Second, many of the most compelling educational experiences extant are those in which students genuinely lead the effort.  Elsewhere (here and here), I have written about Junior Enterprise in Brazil and Europe as an exemplary model of students leading their own deep learning efforts, and other examples include student design competitions and significant capstone design experiences.

Embedded in this distinction are also important issues of control, trust, and courage (here).  The kind of education that really unleashes students as confident lifelong learners who have the courage to take initiative depends, in part, on the ability of faculty members who can relinquish control and really trust students with a central role, a leadership role, in their own educations.  Of course, this relinquishing of control should be measured and done thoughtfully in ways that students are capable of handling; however, too often the messages we send when we lecture and steer a course through a rigid syllabus with little or no flexibility or student choice are that the student is not capable to guide his or her own learning and that he or she cannot be trusted with even small decisions in their own education.

Framing the question as student-led learning rather than student-centered education is an important linguistic step in letting the kids drive the car of their own educations.

Olin Announces Distinguished Academic Partner

Franklin W. Olin College announced ThreeJoy Associates president, Dave Goldberg as a distinguished academic partner (here).

“We are extremely fortunate to have someone with the creativity and passion of Dr. Goldberg working with us in our efforts to change engineering education,” said Vincent P. Manno, provost and dean of faculty at Olin College. “He believes, as we do, that student passion, courage, and initiative are the forces that will bring about the needed change, and we welcome him as an ally and colleague.”

Goldberg joins MIT’s Woodie Flowers in this role (here).

Silver Medal Universities and Unhappy Faculty

Medalists: Gold, Bronze & Silver

As the memory of the London Olympics fades into the rearview mirror, an interesting piece of psychological research gives us a clue to the origins of a certain kind of dysfunction in a number of universities.  Researchers have noticed that among medalists in the Olympics, gold medalists and bronze medalists tend to be happy campers, living happy post-Olympic lives, and that silver medalists tend to be dissatisfied wondering what might have been.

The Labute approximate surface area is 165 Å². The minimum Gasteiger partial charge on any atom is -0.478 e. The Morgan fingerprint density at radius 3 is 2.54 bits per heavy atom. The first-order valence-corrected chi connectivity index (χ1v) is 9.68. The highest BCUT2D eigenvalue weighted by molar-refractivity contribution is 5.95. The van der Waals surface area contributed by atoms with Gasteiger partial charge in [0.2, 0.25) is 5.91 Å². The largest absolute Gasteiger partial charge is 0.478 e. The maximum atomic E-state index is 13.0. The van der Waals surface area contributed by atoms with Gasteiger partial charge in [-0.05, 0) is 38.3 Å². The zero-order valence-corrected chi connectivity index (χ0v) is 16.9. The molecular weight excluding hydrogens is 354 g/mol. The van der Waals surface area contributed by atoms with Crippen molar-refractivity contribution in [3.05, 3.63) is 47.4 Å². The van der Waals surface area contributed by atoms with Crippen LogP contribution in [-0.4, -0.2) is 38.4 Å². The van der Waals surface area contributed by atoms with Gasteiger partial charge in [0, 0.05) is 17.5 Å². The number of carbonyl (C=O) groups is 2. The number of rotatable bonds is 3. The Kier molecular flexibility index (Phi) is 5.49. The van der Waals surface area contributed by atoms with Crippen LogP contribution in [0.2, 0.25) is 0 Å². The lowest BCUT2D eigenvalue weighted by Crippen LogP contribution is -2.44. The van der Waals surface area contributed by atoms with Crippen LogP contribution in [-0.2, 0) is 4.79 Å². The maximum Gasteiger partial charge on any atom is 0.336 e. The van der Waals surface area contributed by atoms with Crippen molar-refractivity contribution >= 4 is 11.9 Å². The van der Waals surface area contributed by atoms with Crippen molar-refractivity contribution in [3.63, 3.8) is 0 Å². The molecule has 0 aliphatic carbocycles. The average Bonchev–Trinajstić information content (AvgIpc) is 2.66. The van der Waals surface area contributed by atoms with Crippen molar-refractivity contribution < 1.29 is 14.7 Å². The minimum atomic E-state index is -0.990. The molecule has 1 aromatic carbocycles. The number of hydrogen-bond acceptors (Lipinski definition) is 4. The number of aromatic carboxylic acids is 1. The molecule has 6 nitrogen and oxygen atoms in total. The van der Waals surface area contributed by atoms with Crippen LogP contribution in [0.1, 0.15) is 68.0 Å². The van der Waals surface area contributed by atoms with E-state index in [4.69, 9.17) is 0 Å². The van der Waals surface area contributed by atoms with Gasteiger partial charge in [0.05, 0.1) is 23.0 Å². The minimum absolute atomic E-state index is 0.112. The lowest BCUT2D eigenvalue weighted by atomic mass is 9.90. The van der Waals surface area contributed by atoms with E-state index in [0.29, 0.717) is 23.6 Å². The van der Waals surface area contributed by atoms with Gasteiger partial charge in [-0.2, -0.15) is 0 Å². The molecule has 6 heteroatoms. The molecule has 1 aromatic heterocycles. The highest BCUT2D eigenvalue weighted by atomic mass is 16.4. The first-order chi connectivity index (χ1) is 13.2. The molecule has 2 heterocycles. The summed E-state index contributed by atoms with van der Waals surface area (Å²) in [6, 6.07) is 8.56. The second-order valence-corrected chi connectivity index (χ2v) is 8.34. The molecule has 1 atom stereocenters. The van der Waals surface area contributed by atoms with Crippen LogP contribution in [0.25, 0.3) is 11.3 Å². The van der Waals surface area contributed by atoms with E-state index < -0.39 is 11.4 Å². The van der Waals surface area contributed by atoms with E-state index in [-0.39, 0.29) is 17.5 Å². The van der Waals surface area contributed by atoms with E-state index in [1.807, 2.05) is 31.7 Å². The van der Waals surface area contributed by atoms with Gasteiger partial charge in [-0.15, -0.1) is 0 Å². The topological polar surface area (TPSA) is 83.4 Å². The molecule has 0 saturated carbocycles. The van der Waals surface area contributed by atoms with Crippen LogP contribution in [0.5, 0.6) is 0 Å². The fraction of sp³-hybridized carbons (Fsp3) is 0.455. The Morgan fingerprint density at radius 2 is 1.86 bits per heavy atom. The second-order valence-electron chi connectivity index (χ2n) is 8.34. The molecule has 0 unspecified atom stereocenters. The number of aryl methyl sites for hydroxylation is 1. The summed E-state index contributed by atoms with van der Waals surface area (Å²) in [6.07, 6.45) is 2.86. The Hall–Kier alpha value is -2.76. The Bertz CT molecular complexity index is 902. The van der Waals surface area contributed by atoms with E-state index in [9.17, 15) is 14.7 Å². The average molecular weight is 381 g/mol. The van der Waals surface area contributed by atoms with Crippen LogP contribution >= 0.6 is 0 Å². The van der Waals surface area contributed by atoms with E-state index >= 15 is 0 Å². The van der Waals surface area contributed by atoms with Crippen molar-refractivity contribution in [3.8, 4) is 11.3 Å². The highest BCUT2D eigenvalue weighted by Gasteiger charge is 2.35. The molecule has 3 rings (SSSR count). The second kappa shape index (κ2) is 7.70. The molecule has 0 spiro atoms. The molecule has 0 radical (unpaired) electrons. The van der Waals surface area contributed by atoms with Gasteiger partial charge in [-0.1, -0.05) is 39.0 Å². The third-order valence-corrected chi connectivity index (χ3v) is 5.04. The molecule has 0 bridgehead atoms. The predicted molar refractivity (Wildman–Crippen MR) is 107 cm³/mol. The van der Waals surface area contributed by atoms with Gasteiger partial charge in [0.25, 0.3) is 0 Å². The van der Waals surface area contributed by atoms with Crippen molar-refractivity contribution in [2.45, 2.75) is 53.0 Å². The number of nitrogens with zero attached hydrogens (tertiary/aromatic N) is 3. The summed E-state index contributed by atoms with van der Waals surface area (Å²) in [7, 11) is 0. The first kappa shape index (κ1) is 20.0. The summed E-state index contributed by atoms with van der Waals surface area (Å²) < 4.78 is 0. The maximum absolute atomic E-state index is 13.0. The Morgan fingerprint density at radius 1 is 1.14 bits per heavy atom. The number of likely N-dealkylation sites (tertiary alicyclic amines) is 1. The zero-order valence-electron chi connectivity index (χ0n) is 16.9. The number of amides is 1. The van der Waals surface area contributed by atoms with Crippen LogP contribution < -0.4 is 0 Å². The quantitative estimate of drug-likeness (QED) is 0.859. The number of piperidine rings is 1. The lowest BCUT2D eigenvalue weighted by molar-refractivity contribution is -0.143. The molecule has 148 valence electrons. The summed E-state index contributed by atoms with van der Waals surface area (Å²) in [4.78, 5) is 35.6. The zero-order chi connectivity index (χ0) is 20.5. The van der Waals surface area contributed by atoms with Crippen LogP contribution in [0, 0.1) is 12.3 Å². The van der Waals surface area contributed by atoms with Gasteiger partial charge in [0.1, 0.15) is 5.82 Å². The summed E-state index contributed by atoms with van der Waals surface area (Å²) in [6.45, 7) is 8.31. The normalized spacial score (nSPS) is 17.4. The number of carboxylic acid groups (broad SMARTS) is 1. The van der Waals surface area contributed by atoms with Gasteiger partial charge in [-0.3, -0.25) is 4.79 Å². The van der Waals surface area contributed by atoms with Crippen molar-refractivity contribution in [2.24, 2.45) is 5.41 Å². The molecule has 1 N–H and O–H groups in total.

The problem according to one research study (here) is “what if” or counterfactual thinking and the idea is straightforward.  When gold medalists consider what might have been, the counterfactual thoughts that run through their minds are all negative (“I might not have won the gold medal!!”) and they are justifiably grateful for the result they achieved.  Similarly, bronze medalists when they consider what might have been, concentrate on the negative possibility of getting no medal at all, and they too are happy with their result.

Silver medalists, on the other hand, are different.  When considering what might have been, silver medalists consider the counterfactual possibility that if they had only tried a little harder that they would have won the gold medal.  This counterfactual opportunity causes them dissatisfaction at the time of the event and for periods of time thereafter.

Universities: Gold, Bronze & Silver

Similar reasoning applies to faculty happiness at what we might call gold, bronze & silver universities.  At the top of the heap, the very best universities have faculty who feel blessed to be where they are because counterfactually they would be at a less prestigious place.  At lesser institutions faculty are happy because counterfactually they might not have an academic position at all.

At silver medal universities, faculty members, like silver medal athletes, reason counterfactually how if only things had been a little different that MIT, Harvard, or Stanford would have hired them instead of the very good but not great institution that actually did.  At one university in my experience a commonplace would be to meet faculty members who would say the following:

When I first came here, I expected only to be here a few years, and I blinked and I’ve been here 25 years.  Of course, it’s a great place to raise kids.

The expectation to be in a silver medal university only a few years suggests that a gold medal university will come to its senses (and to the rescue) and hire the silver medalist faculty member away.  That this doesn’t happen is a source of deep career disappointment that often never heals.

Silver Medal Administrators

The dysfunction of a silver medal institution can be pervasive.  Faculty members have a heightened need to seek recognition in an environment unable to dole it out.  Silver medal administrators–due to their own counterfactual thinking–tend to act as if they were gold medalists, and doing so requires them to withhold honors from all but the very best faculty members.  Kudos are reserved for the Nobel Prize winners and National Medalists, and excellent faculty member has trouble getting a mention in a press release.  This cycle of seeking, not giving, and not getting recognition exacerbates individual silver medal feelings, creating a situation that sustains unhappiness and dissatisfaction among a substantial proportion of the faculty.

First Step: Awareness

Matters of status and recognition are difficult ones, but the start of a way out of the cycle of dissatisfaction is for faculty and leaders to become aware of this mechanism and to reflect on the validity of the underlying counterfactual thinking.